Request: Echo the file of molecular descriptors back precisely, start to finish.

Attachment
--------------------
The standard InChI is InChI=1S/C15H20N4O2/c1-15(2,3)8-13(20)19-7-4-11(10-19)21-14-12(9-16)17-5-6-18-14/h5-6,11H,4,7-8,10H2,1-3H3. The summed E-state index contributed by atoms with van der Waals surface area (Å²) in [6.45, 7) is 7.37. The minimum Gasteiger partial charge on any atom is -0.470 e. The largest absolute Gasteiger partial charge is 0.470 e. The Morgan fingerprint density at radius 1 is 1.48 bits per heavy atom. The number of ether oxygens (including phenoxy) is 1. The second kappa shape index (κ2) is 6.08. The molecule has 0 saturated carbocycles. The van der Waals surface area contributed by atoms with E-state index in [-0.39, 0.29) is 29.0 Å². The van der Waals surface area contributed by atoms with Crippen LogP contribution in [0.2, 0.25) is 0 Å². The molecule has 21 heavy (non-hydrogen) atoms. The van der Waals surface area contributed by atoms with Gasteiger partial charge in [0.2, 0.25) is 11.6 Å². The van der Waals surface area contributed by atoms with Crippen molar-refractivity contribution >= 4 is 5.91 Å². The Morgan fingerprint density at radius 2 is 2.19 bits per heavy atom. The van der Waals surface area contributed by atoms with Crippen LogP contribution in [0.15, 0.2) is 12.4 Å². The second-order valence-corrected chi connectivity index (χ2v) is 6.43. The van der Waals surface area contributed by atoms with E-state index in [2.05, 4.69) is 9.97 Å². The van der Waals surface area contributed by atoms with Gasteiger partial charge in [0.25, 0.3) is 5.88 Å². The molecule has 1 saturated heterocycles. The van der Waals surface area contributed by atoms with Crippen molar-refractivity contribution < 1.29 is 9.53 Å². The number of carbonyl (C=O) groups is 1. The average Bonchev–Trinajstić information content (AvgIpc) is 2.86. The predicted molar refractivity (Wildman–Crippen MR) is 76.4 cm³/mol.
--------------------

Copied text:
The standard InChI is InChI=1S/C15H20N4O2/c1-15(2,3)8-13(20)19-7-4-11(10-19)21-14-12(9-16)17-5-6-18-14/h5-6,11H,4,7-8,10H2,1-3H3. The summed E-state index contributed by atoms with van der Waals surface area (Å²) in [6.45, 7) is 7.37. The minimum Gasteiger partial charge on any atom is -0.470 e. The largest absolute Gasteiger partial charge is 0.470 e. The Morgan fingerprint density at radius 1 is 1.48 bits per heavy atom. The number of ether oxygens (including phenoxy) is 1. The second kappa shape index (κ2) is 6.08. The molecule has 0 saturated carbocycles. The van der Waals surface area contributed by atoms with E-state index in [-0.39, 0.29) is 29.0 Å². The van der Waals surface area contributed by atoms with Crippen LogP contribution in [0.2, 0.25) is 0 Å². The molecule has 21 heavy (non-hydrogen) atoms. The van der Waals surface area contributed by atoms with Gasteiger partial charge in [0.2, 0.25) is 11.6 Å². The van der Waals surface area contributed by atoms with Crippen molar-refractivity contribution >= 4 is 5.91 Å². The Morgan fingerprint density at radius 2 is 2.19 bits per heavy atom. The van der Waals surface area contributed by atoms with Crippen LogP contribution in [0.15, 0.2) is 12.4 Å². The second-order valence-corrected chi connectivity index (χ2v) is 6.43. The van der Waals surface area contributed by atoms with E-state index in [2.05, 4.69) is 9.97 Å². The van der Waals surface area contributed by atoms with Gasteiger partial charge in [0.25, 0.3) is 5.88 Å². The molecule has 1 saturated heterocycles. The van der Waals surface area contributed by atoms with Crippen molar-refractivity contribution < 1.29 is 9.53 Å². The number of carbonyl (C=O) groups is 1. The average Bonchev–Trinajstić information content (AvgIpc) is 2.86. The predicted molar refractivity (Wildman–Crippen MR) is 76.4 cm³/mol.